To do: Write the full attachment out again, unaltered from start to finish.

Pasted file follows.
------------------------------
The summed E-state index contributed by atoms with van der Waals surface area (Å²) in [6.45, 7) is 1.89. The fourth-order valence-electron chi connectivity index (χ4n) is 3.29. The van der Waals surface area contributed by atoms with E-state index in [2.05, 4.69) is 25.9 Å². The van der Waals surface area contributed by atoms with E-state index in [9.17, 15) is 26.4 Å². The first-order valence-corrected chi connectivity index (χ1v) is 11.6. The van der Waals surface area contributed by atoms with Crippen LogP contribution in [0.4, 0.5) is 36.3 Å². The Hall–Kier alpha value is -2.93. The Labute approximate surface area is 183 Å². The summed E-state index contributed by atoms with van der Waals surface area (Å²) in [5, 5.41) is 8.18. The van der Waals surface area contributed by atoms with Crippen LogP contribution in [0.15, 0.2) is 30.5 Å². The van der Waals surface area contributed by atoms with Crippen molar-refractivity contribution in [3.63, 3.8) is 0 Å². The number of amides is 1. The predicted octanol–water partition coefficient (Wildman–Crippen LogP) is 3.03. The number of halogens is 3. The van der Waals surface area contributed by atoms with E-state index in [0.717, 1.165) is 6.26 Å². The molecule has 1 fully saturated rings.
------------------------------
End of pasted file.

The summed E-state index contributed by atoms with van der Waals surface area (Å²) in [6.45, 7) is 1.89. The fourth-order valence-electron chi connectivity index (χ4n) is 3.29. The van der Waals surface area contributed by atoms with E-state index in [2.05, 4.69) is 25.9 Å². The van der Waals surface area contributed by atoms with E-state index in [9.17, 15) is 26.4 Å². The first-order valence-corrected chi connectivity index (χ1v) is 11.6. The van der Waals surface area contributed by atoms with Crippen LogP contribution in [0.4, 0.5) is 36.3 Å². The Hall–Kier alpha value is -2.93. The Labute approximate surface area is 183 Å². The summed E-state index contributed by atoms with van der Waals surface area (Å²) in [5, 5.41) is 8.18. The van der Waals surface area contributed by atoms with Crippen LogP contribution in [0.15, 0.2) is 30.5 Å². The van der Waals surface area contributed by atoms with Crippen molar-refractivity contribution in [3.63, 3.8) is 0 Å². The number of amides is 1. The predicted octanol–water partition coefficient (Wildman–Crippen LogP) is 3.03. The number of halogens is 3. The van der Waals surface area contributed by atoms with E-state index in [0.717, 1.165) is 6.26 Å². The molecule has 1 fully saturated rings.